Family, friends, fans and former teammates of Celtic legend Bertie Auld gathered in Glasgow to bid farewell to the Lisbon Lion as his funeral took place.
The European Cup winner, who also won five league titles, three Scottish Cups and four League Cups during during two spells at the Parkhead club, died earlier this month aged 83.
His funeral cortege passed Celtic Park at around 1.30pm on Friday, following a service at St Mary’s Chapel, which was shown on a big screen outside the stadium.
Auld’s fellow Lisbon Lion, Jim Craig, performed a reading at the service, which was being attended by former Celtic players including Tom Boyd, Stephen McManus, Andy Walker, Davie Hay and John Clark.
Other club legends paying their respects included Danny McGrain, Roy Aitken, Frank McAvennie and Joe Miller.
Callum McGregor, Kyogo Furuhashi, Joe Hart and Jota were among the current first team in attendance.
Manager Ange Postecoglou arrived at the Chapel with first team coach John Kennedy with predecessors Neil Lennon and Brendan Rodgers also there to show their respects.
Respect was also coming from the blue-side of Glasgow through Rangers managing director Stewart Robertson.
Rangers legend Willie Henderson was also representing the Ibrox club in paying respects to his former rival.
Thousands of fans gathered at Celtic Park to watch the service.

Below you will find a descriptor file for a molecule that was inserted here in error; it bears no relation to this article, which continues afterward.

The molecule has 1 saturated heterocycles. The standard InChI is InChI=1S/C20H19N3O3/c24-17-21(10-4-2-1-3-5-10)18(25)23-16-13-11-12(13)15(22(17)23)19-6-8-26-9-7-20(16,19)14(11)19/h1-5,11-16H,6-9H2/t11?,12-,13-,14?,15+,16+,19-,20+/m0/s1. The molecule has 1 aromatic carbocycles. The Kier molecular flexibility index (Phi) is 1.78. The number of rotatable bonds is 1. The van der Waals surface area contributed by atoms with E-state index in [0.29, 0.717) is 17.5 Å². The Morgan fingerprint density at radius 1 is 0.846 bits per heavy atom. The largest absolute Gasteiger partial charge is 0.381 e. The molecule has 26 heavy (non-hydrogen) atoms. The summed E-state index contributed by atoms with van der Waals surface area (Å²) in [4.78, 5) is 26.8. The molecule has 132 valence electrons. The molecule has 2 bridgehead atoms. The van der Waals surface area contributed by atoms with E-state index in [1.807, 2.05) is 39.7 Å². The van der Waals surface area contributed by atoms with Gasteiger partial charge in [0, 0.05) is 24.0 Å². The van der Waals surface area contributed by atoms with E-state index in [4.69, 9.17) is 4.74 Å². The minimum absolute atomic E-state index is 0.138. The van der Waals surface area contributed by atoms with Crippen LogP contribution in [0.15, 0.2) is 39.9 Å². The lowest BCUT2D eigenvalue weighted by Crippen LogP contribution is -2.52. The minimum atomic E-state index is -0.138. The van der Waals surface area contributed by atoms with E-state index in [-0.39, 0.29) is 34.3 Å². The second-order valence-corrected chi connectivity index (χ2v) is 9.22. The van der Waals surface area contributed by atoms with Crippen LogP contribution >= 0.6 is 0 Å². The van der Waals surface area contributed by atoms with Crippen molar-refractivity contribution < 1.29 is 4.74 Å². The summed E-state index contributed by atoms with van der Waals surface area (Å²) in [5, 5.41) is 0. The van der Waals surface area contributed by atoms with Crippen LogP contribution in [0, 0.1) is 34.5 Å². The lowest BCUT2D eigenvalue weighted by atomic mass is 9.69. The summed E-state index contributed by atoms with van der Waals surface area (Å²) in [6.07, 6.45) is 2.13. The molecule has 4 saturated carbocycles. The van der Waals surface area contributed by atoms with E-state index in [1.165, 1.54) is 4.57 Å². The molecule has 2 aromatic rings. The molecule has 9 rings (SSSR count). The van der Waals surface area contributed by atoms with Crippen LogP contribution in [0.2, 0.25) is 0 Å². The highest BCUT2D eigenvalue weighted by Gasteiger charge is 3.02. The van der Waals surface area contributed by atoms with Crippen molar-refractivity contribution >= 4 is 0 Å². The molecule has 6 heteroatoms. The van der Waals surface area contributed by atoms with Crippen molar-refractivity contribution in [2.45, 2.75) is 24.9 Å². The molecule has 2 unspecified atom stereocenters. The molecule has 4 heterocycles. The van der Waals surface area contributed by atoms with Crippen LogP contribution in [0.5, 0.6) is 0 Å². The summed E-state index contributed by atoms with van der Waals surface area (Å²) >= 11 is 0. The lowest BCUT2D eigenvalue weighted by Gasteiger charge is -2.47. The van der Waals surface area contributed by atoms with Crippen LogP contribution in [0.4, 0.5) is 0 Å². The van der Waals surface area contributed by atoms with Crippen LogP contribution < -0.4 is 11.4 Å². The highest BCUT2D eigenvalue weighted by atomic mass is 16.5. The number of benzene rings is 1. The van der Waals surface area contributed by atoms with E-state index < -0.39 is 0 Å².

Auld was part of the Celtic team which lifted the European Cup after beating Inter Milan in Lisbon in 1967 and also played in the 1970 final when Jock Stein’s men lost to Feyenoord in extra-time.
No other Scottish team has reached the final of Europe’s top competition since.
‘He defined the notion of a diehard’
Obituary by STV special correspondent Bernard Ponsonby
If Billy McNeill is the never to be forgotten icon of Lisbon 1967, Jimmy Johnstone the irrepressible entertainer, Bobby Murdoch the beating heart of this country’s greatest ever club side, then Bertie Auld is the enduring spirit.
As everyone who walks Kerrydale Street or has attended a supporter’s function or drank in a Celtic pub will know, there was no greater ambassador for remembering the magic of that night or of honouring the memory of his departed brothers than Bertie Auld.
It was Auld who led the singing of the Celtic song as the players emerged from the tunnel in the Estadio Nacional, no doubt to the bemusement of the sculpted, tanned athletes of Inter Milan.
Although his own legendary status was assured as a result of the events of May 25, 1967, to the day he died he redefined the notion of a diehard. Wherever there was a Celtic party, the wee man was never far away.